• July 29, 2016

    NLRB Gave Quicken Employment Rules Fair Shake: DC Circ.

    The D.C. Circuit refused Friday to review a National Labor Relations Board ruling that provisions of Quicken Loans Inc.'s employment agreement with its mortgage bankers aimed at protecting confidential information and keeping employees from criticizing the company violate federal labor law, saying it was neither capricious nor arbitrary.

  • July 29, 2016

    Support Co. Says Troutman Stiffed It In Commerzbank Case

    Troutman Sanders LLP owes $420,000 in litigation support bills it racked up defending Commerzbank from a Texas suit brought by an energy company seeking to recover payments against equipment loans, according to a complaint U.S. Legal Support Inc filed in state court in Manhattan Thursday.

  • July 29, 2016

    3 Firms To Guide IPOs Totaling $629M Led By Large Bank Deal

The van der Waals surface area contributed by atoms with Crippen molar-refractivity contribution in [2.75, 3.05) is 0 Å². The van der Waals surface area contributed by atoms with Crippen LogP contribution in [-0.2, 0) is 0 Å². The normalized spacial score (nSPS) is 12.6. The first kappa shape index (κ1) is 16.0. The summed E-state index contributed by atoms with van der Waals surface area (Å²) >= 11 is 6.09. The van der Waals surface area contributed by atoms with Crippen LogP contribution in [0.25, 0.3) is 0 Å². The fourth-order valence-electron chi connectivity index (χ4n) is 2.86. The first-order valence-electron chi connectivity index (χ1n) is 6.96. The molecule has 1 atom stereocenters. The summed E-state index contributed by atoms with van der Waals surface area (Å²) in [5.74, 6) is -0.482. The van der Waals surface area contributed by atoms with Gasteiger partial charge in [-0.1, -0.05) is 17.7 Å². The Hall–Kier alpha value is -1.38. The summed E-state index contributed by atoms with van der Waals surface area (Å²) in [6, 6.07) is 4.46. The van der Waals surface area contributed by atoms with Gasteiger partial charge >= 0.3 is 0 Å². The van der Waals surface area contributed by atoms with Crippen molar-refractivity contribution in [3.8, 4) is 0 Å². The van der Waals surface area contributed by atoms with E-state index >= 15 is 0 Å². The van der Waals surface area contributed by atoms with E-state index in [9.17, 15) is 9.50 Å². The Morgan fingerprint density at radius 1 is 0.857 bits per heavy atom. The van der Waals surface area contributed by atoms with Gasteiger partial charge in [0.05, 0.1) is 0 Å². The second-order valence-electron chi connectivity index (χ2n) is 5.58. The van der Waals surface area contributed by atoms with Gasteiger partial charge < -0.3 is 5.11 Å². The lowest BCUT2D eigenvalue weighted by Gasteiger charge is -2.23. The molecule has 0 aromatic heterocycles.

At least three firms plan to steer initial public offerings totaling $629 million during the first week of August, topped by the largest bank IPO in two years in an otherwise-small slate of companies going public during shaky times.

  • July 29, 2016

    CFPB Includes Co-Ops In Mortgage Disclosure Rule Changes

    The Consumer Financial Protection Bureau said Friday it has proposed several updates to its mortgage disclosure rule, to clarify certain parts of the rule and to aid with compliance, including by resolving issues related to housing co-ops, all while preserving consumer protections.

  • July 29, 2016

    FINRA Tells 4th Circ. Scottsdale’s Challenge To Its Power Fails

    The Financial Industry Regulatory Authority pushed the Fourth Circuit on Thursday to affirm the dismissal of Scottsdale Capital Advisors Corp.'s challenge to the agency's authority, saying the brokerage is trying to circumvent the established review process for disciplinary actions.

  • July 29, 2016

    FCA Seeks Views On Implementing New Financial Market Regs